I've been actively meditating since 1972, when I was 16 years old. There was some meditation in church when I was growing up, but I didn't participate. My first real experience with meditation was listening to "My Sweet Lord," by George Harrison. As I listened, the chanting in the background became more and more clear, and I just focused on that part of the song.

I heard the chanting in the song, but I didn't know what it was. It was around Christmas time and, at first, all I heard was the hallelujah part. But then the Hare Krishna mantra started to seep through to my consciousness and heart, and that is what I focused on.

After that, I did what most teenagers did in the seventies. I burned a candle and concentrated on the flame, trying to clear my mind of thoughts. In the beginning, it was quite frustrating. I got headaches. And the more I tried to stop the thoughts in my head, the more they came. But eventually I felt a stillness and silence that brought a sense of peacefulness over me.

There are many different types of meditation, and each utilizes a different method to accomplish different goals.

Contemplative Meditation -- All religions employ contemplative meditation in some way or another. Christians, Jews and Hindus listen to prayers or chants for a while, then go into the silence. In the silence, you focus on the names of God, or a picture of the God of your understanding, or maybe you focus your attention on the secret chamber behind your heart.

Buddhists have different forms of contemplative meditation, such as walking. While at a Buddhist retreat, I had the opportunity to experience "walking meditation." It focused on being aware of every step and all that it took to put one foot in front of the other. This was called being in the "Present."

Loving Kindness Meditation -- "Loving Kindness" is an unconditional, inclusive love; a love with wisdom. It has no conditions. It does not depend on whether the object of the love and kindness "deserves" it or not. It typically starts with friends and family, but it goes much further. It stretches out from personal categories to include all living beings.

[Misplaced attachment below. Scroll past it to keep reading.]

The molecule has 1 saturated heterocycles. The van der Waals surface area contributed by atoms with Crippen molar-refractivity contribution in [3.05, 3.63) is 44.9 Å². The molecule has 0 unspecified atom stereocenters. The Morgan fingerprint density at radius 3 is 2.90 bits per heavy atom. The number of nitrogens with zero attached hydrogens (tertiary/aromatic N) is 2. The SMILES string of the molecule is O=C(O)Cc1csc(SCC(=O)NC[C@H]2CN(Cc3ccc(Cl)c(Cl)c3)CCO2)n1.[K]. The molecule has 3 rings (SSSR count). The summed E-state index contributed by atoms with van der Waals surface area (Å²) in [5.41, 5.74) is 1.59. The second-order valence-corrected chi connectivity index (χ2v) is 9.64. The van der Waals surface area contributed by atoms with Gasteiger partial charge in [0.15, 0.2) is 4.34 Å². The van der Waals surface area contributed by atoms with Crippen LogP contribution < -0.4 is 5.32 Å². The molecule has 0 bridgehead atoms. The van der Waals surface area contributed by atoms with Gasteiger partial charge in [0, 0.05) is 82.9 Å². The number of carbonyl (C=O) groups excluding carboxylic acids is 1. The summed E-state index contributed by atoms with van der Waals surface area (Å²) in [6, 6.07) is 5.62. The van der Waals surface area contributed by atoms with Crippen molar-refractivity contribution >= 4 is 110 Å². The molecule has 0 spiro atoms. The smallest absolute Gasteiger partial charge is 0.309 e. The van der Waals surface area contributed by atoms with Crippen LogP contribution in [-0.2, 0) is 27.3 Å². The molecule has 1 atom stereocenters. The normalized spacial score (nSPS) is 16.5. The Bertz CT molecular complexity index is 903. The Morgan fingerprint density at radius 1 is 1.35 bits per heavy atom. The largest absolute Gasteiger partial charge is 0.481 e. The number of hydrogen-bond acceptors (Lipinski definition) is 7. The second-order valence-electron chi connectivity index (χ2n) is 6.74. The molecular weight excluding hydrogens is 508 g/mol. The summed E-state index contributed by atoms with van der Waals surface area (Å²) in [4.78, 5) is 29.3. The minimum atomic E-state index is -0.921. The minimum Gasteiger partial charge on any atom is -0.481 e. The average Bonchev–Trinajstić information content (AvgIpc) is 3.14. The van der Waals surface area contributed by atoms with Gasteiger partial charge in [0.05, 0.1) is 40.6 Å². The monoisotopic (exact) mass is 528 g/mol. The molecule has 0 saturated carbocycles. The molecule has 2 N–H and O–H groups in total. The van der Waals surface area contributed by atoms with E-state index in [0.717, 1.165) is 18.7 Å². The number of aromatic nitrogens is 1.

In this meditation, there are no expectations of anything in return. This is ideal, pure love, which potentially everyone has. We begin with loving ourselves, for unless we have this unconditional love and acceptance for ourselves, it is difficult to extend it to others. Then we include others who are special to us and, ultimately, to all living things. Gradually, both the visualization and the meditation phrases blend into the actual experience...the feeling of loving kindness.

Shabbat/Sabbath -- In the western religions such as Christianity and Judaism, there is a call for a day of rest and contemplation. It can include many rituals, such as beginning just before sundown on Friday and ending at the end of the day on Sunday. While these traditions are active, they all do require a time of contemplation wherein you sit in silence and acknowledge your activities, how they might have been helpful or where you could have done more. An important component is being grateful for everything you have.

Yoga -- The word "yoga" comes from the Sanskrit word "yuj," which means to bind or to yoke, thus bringing into union. Yoga is meant to bring the mind, body and spirit into union. Thousands of years ago, sages (holy men) would sit in certain postures, breathing in a variety of ways and chant mantras (prayers) to bring their individualized soul (Jivatma) into union with God (Paramatma).